greg mosser
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Greg Martin wrote:Has anyone gathered acorns that are sprouting in the spring to dry, grind and leach?  Are they just as safe to use?  I've given them a taste test and they seem just as tannin filled in the spring as they were in the fall....dang it.



should be worth it. whites and chestnuts oaks sprout in the fall, so you should expect the more tannin-y reds to sprout in the spring. sprouting should mean there are no weevils inside though! they can be leached without drying. just chip 'em up a bit an go! should be as safe (maybe a little sweeter after leaching from the enzymatic changes of sprouting).
 
Greg Martin
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greg mosser wrote: should be worth it. whites and chestnuts oaks sprout in the fall, so you should expect the more tannin-y reds to sprout in the spring. sprouting should mean there are no weevils inside though! they can be leached without drying. just chip 'em up a bit an go! should be as safe (maybe a little sweeter after leaching from the enzymatic changes of sprouting).



Thank you greg!  I love making cookies with acorn flour and this topic got the craving started in me.  The squirrel population is a bit on the low side right now so quite a large number of acorns made it through and I'll be weeding them out of my gardens.  The lack of weevils is a great bonus.
 
greg mosser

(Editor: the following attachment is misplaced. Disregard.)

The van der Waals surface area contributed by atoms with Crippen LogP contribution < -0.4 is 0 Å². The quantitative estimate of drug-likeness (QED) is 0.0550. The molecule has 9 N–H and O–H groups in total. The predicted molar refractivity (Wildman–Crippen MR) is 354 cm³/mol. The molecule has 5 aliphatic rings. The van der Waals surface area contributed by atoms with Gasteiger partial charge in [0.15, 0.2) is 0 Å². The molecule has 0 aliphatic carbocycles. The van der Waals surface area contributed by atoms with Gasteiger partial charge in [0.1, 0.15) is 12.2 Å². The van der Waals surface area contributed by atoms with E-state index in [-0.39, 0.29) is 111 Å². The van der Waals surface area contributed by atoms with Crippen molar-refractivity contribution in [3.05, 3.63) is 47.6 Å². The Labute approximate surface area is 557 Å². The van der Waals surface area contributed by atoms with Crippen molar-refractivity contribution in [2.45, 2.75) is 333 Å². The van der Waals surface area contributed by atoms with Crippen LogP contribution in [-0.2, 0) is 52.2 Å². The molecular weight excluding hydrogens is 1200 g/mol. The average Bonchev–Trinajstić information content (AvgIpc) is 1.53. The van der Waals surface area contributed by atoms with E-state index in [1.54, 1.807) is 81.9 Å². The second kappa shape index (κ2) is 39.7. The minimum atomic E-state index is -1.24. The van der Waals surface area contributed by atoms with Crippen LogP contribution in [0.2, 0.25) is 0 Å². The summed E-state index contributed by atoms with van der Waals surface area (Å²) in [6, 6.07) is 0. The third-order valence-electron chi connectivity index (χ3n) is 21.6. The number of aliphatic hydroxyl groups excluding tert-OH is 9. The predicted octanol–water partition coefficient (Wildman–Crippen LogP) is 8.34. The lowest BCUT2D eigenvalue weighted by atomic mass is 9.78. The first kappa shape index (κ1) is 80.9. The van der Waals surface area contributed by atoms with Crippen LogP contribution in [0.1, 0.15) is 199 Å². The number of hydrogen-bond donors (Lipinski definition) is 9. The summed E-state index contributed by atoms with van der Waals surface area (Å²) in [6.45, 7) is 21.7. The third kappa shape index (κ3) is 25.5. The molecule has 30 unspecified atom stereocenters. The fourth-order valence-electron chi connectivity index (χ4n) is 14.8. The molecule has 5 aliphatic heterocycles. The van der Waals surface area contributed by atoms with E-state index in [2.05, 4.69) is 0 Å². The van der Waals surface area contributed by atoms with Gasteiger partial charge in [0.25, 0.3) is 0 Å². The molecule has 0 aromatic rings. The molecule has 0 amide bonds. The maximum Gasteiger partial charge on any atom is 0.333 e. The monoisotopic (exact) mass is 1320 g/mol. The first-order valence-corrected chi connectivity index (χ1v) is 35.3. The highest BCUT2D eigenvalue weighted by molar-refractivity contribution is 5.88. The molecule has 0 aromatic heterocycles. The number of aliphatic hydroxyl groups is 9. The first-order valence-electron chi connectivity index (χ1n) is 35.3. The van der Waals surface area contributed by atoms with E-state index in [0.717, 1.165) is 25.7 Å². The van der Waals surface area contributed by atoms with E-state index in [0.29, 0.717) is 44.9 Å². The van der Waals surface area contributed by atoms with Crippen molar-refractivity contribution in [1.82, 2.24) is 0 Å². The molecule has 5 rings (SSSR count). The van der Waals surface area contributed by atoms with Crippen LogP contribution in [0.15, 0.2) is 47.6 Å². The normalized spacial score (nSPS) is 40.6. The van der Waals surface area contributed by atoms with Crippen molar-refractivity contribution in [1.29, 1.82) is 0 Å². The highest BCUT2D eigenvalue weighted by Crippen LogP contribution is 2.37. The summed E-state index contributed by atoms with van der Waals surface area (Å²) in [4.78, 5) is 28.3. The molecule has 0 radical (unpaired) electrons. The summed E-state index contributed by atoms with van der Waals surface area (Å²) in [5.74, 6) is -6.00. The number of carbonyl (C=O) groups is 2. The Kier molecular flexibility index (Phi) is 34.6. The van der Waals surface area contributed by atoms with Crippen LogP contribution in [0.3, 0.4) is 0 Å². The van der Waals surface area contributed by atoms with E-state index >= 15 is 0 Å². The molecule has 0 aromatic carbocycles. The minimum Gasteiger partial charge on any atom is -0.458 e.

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I've been making an all-acorn flour spicebush cookie that is sooo good.
 
William Bronson
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Greg Mosser-how do you leach your acorns?
 
greg mosser
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it depends. if temperatures are fairly cool and i don't need them to leach fast, i just do it with a decanting method in a 5-gal bucket. ~¼ bucket of acorn (6-8lbs or so dry), water to ¾ bucket. pour off as much water as possible without losing too much acorn starch daily, top back off with water. takes 3-6 days depending on the acorns (and maybe temps?) taste for doneness.

if it needs to be faster (in warmer ambient temps the acorn can start to ferment pretty quickly), i use a system with a bucket inside of a larger plastic barrel with a pump to recirculate water. it's just a bit more fiddly of a system. judicious use of lye can speed up the process a lot but i'm not a big fan.
 
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Where do you buy dwarf chinquapin oaks?

Walnut oil is great in salad dressing.